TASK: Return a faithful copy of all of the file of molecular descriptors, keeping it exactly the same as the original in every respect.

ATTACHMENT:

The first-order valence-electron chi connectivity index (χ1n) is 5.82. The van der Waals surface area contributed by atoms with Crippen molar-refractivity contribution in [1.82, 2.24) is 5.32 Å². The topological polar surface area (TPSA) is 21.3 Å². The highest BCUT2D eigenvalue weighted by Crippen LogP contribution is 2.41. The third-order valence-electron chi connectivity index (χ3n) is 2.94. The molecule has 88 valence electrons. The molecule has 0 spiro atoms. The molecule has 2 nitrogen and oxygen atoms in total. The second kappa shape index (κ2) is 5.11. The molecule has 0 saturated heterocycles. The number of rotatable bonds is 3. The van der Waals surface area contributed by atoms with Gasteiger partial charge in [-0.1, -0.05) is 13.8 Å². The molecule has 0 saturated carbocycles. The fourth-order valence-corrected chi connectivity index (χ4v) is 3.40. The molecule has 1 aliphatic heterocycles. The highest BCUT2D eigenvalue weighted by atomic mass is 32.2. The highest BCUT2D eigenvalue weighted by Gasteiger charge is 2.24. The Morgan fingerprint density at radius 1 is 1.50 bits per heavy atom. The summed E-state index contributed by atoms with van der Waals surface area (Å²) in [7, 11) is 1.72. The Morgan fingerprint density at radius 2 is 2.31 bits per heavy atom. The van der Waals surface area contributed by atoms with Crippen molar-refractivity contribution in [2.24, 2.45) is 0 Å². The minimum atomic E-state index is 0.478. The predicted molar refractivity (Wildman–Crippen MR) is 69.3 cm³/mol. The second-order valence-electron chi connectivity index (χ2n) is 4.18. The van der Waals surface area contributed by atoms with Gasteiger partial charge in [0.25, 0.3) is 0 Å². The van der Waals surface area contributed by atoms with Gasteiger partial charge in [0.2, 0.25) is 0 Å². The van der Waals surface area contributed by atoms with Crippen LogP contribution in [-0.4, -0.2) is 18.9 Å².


The first-order valence-electron chi connectivity index (χ1n) is 5.82. The van der Waals surface area contributed by atoms with Crippen molar-refractivity contribution in [1.82, 2.24) is 5.32 Å². The topological polar surface area (TPSA) is 21.3 Å². The highest BCUT2D eigenvalue weighted by Crippen LogP contribution is 2.41. The third-order valence-electron chi connectivity index (χ3n) is 2.94. The molecule has 88 valence electrons. The molecule has 0 spiro atoms. The molecule has 2 nitrogen and oxygen atoms in total. The second kappa shape index (κ2) is 5.11. The molecule has 0 saturated heterocycles. The number of rotatable bonds is 3. The van der Waals surface area contributed by atoms with Gasteiger partial charge in [-0.1, -0.05) is 13.8 Å². The molecule has 0 saturated carbocycles. The fourth-order valence-corrected chi connectivity index (χ4v) is 3.40. The molecule has 1 aliphatic heterocycles. The highest BCUT2D eigenvalue weighted by atomic mass is 32.2. The highest BCUT2D eigenvalue weighted by Gasteiger charge is 2.24. The Morgan fingerprint density at radius 1 is 1.50 bits per heavy atom. The summed E-state index contributed by atoms with van der Waals surface area (Å²) in [7, 11) is 1.72. The Morgan fingerprint density at radius 2 is 2.31 bits per heavy atom. The van der Waals surface area contributed by atoms with Crippen molar-refractivity contribution in [2.24, 2.45) is 0 Å². The minimum atomic E-state index is 0.478. The predicted molar refractivity (Wildman–Crippen MR) is 69.3 cm³/mol. The second-order valence-electron chi connectivity index (χ2n) is 4.18. The van der Waals surface area contributed by atoms with Gasteiger partial charge in [0.25, 0.3) is 0 Å². The van der Waals surface area contributed by atoms with Gasteiger partial charge in [0.2, 0.25) is 0 Å². The van der Waals surface area contributed by atoms with Crippen LogP contribution in [-0.4, -0.2) is 18.9 Å².